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The thought of watching my youngest pick up her high school diploma tomorrow has started me pondering education—in our nation and in the church.

I've been concerned about both, and I'm hardly alone. Teachers, students, parents, and administrators all can wax eloquent about the problems of public education. And anyone who has taught Sunday school knows that the joy of being with children during that hour is accompanied by concern about what exactly is being accomplished. In many churches, Sunday school feels like baby-sitting with a lesson attached.

Sensing a problem, we've created other venues to educate children—VBS, AWANAs, and so forth. Mostly, the church tells parents (rightly!) it is their "teaching" that ultimately matters the most. Yikes! This sends a bolt of fear through every parent's heart. I have a seminary degree, and I can tell you that I was often clueless about how exactly to teach my children about the faith.

One reason we feel inadequate is that we have inadvertently imbibed a sub-Christian notion of what it means to educate our children in the faith. This is natural, given the culture we inhabit, but it doesn't need to paralyze us. A 2001 essay by Debra Dean Murphy that originally appeared in Theology Today, "Worship as Catechesis: Knowledge, Desire, and Christian Formation," clarified some of my thoughts about Christian education.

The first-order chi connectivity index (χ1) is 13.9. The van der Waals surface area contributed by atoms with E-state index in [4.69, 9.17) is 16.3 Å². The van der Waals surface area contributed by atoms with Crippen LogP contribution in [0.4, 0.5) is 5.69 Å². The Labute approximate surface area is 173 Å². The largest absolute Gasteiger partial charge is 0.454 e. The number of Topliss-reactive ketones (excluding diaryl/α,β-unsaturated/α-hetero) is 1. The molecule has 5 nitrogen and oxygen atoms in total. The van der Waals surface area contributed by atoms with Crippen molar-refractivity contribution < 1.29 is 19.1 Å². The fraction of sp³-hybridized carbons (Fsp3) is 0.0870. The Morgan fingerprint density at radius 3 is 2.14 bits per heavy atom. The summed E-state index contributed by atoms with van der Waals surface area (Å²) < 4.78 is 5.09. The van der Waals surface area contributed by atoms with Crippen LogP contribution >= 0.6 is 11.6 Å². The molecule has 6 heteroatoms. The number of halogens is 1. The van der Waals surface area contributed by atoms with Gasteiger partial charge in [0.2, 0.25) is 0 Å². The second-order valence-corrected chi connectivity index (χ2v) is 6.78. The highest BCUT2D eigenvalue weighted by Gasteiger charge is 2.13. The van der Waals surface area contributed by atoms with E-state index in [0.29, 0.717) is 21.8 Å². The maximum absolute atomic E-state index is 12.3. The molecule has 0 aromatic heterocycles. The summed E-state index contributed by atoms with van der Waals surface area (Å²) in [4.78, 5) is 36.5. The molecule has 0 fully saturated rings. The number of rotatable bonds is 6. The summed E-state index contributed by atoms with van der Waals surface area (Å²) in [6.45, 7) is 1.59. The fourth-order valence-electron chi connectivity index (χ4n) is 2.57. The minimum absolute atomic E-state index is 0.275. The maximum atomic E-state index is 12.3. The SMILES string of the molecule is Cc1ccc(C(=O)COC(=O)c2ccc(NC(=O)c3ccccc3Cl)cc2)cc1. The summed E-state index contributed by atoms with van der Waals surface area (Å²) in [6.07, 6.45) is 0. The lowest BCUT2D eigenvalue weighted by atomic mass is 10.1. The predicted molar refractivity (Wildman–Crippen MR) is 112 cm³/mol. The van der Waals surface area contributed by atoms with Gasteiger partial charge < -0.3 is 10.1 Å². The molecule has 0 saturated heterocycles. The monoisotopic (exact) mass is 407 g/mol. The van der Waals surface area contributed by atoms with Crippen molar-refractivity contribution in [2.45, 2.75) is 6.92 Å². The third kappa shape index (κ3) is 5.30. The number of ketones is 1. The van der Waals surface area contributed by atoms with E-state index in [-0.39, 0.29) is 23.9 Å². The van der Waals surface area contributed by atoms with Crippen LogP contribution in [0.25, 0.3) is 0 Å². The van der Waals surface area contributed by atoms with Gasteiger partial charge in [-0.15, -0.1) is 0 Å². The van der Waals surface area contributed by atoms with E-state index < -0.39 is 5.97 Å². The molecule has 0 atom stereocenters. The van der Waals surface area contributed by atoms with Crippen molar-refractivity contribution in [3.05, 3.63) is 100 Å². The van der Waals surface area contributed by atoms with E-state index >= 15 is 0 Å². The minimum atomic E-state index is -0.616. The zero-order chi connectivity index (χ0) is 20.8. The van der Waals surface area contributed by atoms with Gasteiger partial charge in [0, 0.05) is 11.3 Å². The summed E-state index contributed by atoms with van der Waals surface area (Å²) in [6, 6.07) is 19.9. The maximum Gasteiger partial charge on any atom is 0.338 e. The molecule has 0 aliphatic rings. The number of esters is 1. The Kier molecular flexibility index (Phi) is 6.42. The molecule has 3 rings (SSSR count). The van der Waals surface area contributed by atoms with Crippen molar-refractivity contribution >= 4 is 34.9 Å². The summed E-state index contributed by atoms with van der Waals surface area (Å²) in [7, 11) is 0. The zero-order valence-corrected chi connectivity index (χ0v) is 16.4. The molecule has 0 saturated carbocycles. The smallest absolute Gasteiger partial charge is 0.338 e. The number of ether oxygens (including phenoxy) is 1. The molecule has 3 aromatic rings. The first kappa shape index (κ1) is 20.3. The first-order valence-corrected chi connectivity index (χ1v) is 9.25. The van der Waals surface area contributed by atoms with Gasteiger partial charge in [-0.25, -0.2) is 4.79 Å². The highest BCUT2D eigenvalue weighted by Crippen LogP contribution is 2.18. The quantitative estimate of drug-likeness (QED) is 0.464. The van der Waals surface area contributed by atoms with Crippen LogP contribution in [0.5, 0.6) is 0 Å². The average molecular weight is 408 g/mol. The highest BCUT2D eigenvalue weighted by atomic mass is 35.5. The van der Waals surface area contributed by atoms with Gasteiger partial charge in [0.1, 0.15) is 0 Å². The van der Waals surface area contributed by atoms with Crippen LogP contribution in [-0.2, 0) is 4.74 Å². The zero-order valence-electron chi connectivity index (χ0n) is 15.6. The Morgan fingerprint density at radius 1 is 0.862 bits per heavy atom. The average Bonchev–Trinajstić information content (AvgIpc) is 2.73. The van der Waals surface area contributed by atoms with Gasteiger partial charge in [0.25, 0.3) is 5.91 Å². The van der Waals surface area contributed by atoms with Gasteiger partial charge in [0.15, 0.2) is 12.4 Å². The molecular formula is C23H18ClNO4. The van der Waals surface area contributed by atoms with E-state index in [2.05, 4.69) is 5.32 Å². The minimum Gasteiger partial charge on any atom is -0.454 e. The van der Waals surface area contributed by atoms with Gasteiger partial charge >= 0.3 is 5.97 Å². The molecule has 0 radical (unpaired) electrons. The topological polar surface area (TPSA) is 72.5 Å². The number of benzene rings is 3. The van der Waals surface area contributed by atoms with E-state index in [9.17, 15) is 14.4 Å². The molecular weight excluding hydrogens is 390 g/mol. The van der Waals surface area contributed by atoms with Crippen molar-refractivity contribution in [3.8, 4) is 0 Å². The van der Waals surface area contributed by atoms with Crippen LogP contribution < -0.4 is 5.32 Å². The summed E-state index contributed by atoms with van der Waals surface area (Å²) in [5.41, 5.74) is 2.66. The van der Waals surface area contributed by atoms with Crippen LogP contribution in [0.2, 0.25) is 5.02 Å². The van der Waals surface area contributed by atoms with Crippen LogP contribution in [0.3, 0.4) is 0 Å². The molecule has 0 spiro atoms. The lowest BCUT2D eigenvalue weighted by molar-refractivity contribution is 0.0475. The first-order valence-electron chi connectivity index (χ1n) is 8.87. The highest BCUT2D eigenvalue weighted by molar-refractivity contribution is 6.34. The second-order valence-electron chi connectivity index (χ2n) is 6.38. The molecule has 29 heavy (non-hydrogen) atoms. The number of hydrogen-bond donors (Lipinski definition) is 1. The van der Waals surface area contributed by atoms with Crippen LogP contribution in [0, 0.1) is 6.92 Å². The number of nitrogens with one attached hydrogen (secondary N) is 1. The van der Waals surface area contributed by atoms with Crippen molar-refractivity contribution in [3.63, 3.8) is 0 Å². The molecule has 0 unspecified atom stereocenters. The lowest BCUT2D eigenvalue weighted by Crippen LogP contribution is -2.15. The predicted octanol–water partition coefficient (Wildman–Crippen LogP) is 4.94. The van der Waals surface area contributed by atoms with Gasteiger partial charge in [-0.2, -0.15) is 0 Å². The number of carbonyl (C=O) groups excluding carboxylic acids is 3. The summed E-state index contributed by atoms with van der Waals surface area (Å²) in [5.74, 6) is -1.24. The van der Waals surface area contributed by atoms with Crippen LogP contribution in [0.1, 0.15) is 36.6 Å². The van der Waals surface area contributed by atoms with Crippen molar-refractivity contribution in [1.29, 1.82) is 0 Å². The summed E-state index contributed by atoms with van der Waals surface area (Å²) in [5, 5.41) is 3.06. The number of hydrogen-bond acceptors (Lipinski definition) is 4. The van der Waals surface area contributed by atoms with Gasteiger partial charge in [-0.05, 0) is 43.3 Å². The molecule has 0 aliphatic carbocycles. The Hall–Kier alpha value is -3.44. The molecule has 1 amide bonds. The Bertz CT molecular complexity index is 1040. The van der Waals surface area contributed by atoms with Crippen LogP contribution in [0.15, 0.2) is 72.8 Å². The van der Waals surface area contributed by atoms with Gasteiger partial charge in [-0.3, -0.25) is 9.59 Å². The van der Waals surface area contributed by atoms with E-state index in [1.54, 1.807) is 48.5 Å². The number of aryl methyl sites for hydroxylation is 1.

...

Murphy calls this an objectivist view of learning, and while it is being challenged in many quarters, it is still deeply embedded in our educational system, as well as in the larger movement we call modernity: the quest for objective truth and individual autonomy.

This movement, as many have noted, originally developed as a way to avoid authority—that is, tradition, ...

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